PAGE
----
One of the mysteries of the English language finally explained.
1Written or spoken language in its ordinary form, without metrical structure.‘a short story in prose’as modifier ‘a prose passage’
- ‘The book is plagued by turgid prose, facile observations, and far-fetched inferences from limited evidence.’
- ‘The novel's lyrical prose and descriptions are its strong points.’
- ‘I chose prose narrative fiction as the crucial focus of comparison and confrontation among cultures of the world.’
- ‘In order to obtain formal grace, prose writers had to lessen their ambitions.’
- ‘To say that a man cannot write clear prose is not necessarily to blame him.’
- ‘Beautifully written in lyrical prose, it includes some wonderful turns of phrase.’
- ‘The author is no great prose stylist but the writing is competent and fluent.’
- ‘The author's prose is clear and his image of Zimbabwe is accessible and understandable, if perhaps oversimplified.’
- ‘All infused new life and elegance into Urdu prose.’
- ‘His approach allowed me to see that not all food writing has to be flowery prose.’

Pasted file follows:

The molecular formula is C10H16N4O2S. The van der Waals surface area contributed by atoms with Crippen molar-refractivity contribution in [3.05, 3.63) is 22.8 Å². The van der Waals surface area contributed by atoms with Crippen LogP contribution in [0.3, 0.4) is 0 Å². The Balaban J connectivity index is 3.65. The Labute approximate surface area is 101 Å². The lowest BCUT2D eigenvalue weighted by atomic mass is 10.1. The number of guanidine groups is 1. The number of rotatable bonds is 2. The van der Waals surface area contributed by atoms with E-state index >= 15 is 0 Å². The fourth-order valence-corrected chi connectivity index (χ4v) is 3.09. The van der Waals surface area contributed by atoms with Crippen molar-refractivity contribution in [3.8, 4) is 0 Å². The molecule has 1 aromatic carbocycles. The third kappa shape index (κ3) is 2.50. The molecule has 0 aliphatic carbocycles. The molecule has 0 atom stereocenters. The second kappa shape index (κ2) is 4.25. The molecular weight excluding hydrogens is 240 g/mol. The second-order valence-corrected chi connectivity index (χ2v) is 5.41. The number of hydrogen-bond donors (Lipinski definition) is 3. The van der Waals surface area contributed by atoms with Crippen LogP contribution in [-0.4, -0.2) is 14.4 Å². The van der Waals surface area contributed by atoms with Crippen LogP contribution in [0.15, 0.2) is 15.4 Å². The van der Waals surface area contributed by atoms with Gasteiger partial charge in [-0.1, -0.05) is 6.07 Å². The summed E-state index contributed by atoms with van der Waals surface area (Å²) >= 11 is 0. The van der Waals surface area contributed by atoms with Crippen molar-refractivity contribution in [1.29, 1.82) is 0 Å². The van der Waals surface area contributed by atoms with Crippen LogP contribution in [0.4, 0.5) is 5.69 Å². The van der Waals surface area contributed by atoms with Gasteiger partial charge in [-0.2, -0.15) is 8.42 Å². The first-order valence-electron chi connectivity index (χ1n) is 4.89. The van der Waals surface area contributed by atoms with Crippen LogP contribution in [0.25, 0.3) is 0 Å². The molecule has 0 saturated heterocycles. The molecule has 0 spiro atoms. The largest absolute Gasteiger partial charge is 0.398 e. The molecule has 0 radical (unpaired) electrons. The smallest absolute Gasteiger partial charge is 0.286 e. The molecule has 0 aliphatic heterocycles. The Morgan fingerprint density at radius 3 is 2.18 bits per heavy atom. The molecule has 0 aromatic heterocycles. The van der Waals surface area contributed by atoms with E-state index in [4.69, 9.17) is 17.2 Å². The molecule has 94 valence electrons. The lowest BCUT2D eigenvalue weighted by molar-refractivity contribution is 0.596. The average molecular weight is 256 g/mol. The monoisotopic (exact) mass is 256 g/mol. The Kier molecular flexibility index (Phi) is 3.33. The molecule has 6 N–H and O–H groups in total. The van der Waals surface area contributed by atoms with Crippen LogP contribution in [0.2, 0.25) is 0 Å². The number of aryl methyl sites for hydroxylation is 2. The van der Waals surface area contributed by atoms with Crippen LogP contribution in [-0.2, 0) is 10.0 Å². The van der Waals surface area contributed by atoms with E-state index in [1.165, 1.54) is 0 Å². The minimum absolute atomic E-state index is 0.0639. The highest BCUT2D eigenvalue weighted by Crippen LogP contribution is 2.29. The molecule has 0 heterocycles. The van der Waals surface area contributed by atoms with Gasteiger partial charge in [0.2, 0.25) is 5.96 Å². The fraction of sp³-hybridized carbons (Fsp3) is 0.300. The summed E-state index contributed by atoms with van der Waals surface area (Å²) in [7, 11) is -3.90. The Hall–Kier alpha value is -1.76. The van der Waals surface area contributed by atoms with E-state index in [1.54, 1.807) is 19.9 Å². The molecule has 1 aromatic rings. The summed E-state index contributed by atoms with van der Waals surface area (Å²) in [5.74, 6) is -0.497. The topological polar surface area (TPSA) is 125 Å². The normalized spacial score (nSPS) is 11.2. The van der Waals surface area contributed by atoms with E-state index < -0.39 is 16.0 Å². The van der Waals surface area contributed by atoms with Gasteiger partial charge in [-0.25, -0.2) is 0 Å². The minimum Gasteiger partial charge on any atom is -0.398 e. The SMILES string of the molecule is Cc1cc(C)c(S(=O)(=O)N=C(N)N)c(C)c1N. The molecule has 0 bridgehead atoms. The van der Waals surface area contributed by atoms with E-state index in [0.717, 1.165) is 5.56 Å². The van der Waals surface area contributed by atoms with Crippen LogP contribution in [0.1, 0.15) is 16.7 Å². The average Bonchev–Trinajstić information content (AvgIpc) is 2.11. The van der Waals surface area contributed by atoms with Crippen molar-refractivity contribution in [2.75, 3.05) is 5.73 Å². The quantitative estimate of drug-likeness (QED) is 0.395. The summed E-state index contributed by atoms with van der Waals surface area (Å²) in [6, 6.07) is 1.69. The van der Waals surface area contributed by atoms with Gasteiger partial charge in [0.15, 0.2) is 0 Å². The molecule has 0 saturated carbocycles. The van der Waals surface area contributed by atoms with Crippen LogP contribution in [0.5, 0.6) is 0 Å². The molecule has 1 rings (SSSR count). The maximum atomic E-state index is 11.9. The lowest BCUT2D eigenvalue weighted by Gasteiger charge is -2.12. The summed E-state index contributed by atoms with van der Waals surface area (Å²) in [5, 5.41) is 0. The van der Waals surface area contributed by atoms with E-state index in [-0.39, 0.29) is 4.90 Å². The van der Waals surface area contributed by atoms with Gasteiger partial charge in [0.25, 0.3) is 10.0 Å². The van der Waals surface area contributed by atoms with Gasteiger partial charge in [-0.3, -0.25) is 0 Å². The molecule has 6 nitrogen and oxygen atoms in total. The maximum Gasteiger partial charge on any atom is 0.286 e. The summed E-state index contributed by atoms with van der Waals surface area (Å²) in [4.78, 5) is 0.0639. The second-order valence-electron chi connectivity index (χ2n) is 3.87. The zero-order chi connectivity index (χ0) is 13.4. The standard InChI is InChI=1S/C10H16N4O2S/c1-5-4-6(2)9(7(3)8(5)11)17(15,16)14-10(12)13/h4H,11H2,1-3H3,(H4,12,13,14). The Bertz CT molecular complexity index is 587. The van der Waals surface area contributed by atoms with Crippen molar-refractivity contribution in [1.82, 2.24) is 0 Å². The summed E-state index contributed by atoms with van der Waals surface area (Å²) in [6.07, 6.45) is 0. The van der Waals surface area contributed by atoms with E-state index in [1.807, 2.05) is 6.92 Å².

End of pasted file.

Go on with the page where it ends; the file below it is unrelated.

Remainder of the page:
- ‘He points to the clear, simple prose of Ernest Hemingway and Samuel Beckett as examples of brilliant writing that is not bewildering for its complexity.’
- ‘Strive for lively prose, leaning on strong verbs and sharp nouns.’
- ‘The author's prose throughout the work is little short of flawless.’
- ‘But Nabokov's beauty is to be found in his stunningly original poetic prose.’
- ‘In a field that is often obscure, he was a master of lucid prose.’
- ‘So I think people who are trying to help students genuinely write better English prose are doing a noble service.’
- ‘This is where the prose poem can develop as a major form.’
- ‘In all his writings the fruits of observation and reflection were exhibited in lucid prose.’
- ‘And these were many, written in his much admired and inimitable prose style.’
- ‘His lifelong concern with the South also pervades most of his non-fiction prose works.’
- 1.1 Plain or dull writing, discourse, or expression.‘medical and scientific prose’
- ‘This morning I read it, and it is a lump of leaden prose, ungainly and unattractive, like a plain fat spotty teenager at her prom, dressed like a Christmas cake.’
2another term for sequence (sense 4 of the noun)
1no object Talk tediously.‘prosing on about female beauty’
- ‘‘We were merely prosing about old times.’’
- ‘He was prosing on again about rigging candidate selection, to the benefit of women and ethnic minorities.’
- ‘One lesson prosed that the apostle Paul survived the ship wreck at Malta because he had ‘eaten carrots and was strong.’’
2dated with object Compose in or convert into prose.
Middle English: via Old French from Latin prosa (oratio) ‘straightforward (discourse’), feminine of prosus, earlier prorsus ‘direct’.
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